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Like for instance, the picture above. How to find the output impedance?

My thought was like draw the small signal circuit of them, then do the equivalent. But I am not sure if I need to short the current source of Q2 or not. I know that for Q1, I need to short the current source, cause Vbe for Q1 is zero. What should I do? Thank you.

  • \$\begingroup\$ Why do you want to short the current source? \$\endgroup\$
    – G36
    Oct 13, 2018 at 6:04
  • \$\begingroup\$ Vbe for Q2 is also zero? \$\endgroup\$
    – markable
    Oct 13, 2018 at 6:07

1 Answer 1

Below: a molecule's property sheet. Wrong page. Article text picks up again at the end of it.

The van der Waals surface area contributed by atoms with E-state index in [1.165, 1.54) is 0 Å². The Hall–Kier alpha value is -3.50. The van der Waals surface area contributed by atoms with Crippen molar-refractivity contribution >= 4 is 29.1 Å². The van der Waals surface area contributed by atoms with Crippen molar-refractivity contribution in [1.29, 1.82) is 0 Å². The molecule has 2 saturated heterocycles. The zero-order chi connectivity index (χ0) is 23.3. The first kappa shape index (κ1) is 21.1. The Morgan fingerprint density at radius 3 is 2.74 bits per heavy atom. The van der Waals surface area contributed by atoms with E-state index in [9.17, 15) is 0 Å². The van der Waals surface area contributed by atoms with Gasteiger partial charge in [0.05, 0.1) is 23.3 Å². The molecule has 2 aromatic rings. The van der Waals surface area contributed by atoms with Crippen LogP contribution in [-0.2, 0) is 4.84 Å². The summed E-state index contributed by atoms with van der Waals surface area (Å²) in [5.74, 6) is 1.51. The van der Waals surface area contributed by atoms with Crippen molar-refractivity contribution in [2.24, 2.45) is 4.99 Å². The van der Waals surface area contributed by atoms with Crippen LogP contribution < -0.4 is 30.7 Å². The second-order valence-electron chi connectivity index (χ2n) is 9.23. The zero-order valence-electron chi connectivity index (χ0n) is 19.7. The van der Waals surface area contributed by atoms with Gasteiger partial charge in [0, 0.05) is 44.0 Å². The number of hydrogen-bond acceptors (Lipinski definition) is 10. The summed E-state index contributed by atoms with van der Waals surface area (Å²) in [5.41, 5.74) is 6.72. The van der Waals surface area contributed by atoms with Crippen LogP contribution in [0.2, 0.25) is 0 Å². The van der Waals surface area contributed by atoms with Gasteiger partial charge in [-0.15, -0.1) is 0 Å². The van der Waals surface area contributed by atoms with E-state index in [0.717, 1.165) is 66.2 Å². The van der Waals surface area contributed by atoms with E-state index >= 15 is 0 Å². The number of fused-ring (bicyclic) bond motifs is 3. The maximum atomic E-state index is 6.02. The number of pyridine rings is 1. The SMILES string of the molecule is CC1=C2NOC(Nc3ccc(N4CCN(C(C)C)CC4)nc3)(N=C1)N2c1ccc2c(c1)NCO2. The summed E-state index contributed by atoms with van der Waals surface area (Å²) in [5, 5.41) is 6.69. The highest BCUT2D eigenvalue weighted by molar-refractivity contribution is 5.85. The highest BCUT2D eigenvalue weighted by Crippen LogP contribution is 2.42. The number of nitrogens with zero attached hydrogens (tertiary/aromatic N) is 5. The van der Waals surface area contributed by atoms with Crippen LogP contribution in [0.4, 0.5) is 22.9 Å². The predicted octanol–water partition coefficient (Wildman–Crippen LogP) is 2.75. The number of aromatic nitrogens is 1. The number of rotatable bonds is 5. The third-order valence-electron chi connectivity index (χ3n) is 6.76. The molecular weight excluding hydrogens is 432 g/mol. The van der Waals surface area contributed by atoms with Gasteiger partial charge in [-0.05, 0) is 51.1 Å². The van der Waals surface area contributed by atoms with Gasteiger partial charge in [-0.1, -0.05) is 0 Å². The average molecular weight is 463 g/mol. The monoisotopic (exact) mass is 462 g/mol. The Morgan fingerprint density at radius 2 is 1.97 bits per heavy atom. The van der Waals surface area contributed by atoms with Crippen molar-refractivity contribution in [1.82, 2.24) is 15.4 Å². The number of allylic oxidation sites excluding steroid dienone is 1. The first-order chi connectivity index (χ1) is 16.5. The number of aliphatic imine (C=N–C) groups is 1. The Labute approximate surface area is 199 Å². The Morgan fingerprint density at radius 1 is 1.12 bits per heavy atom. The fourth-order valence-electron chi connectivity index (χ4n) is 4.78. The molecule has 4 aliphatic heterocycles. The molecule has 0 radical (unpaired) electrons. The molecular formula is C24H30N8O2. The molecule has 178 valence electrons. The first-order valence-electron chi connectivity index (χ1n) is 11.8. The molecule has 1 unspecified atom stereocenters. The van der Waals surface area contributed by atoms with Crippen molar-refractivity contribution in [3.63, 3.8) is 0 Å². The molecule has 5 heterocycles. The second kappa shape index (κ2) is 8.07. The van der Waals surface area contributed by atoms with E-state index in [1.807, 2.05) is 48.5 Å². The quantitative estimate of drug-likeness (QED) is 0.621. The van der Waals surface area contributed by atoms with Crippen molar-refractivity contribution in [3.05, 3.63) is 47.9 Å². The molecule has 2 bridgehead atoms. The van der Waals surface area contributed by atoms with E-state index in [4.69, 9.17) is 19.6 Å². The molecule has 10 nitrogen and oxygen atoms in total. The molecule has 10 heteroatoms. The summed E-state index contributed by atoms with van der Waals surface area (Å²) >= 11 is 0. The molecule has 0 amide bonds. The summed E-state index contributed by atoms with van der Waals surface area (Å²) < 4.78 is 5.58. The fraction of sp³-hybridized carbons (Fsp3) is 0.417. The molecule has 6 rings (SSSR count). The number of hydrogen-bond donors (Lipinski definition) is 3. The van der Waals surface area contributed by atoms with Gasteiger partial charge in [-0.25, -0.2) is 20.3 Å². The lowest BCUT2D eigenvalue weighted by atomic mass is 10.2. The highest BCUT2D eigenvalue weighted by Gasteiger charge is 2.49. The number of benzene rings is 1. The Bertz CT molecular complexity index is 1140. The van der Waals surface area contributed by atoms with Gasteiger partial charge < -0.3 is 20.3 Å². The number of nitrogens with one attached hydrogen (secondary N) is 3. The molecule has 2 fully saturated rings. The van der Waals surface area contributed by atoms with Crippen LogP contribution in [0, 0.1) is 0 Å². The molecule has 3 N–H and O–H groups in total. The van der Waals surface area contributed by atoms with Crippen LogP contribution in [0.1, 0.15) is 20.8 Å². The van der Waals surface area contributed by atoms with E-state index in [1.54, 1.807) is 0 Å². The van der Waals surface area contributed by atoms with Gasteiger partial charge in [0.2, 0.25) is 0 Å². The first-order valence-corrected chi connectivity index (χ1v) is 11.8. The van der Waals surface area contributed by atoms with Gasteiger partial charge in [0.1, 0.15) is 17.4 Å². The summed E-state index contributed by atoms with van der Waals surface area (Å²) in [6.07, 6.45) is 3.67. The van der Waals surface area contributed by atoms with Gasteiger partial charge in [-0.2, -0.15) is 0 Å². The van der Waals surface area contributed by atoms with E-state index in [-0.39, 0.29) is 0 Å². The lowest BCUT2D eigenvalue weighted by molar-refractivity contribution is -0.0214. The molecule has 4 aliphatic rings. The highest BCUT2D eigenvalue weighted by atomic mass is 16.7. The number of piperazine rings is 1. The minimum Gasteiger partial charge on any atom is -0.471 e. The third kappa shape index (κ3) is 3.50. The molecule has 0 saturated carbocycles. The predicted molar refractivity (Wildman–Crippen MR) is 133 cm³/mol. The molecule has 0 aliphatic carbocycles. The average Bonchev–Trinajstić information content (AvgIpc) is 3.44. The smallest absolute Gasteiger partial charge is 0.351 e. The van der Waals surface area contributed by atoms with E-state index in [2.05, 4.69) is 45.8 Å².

You don't have to short anything. In this schematic from a book (Behzad Razavi).

The GND symbol represents the AC ground, not a DC ground. Therefore you must assume that both transistors are properly biased. All, you need is to replace all transistor with the corresponding small-signal model and do the calculations.

Additional to simplify a thing notice that Q2 is work as a diode connected BJT.

And (I assumed that you read the book) you should know by now that the small-signal equivalent circuit for Q2 is a single "resistor" rd:

\$r_d = \frac{1}{gm}||r_\pi||r_o \approx \frac{1}{gm}\$

Hence your circuit reduced to:


simulate this circuit – Schematic created using CircuitLab

Also, you can look here:

BJT common-base output resistance derivation

Calculation of output impedance of CE emitter bias configuration( unbypassed) with r_0


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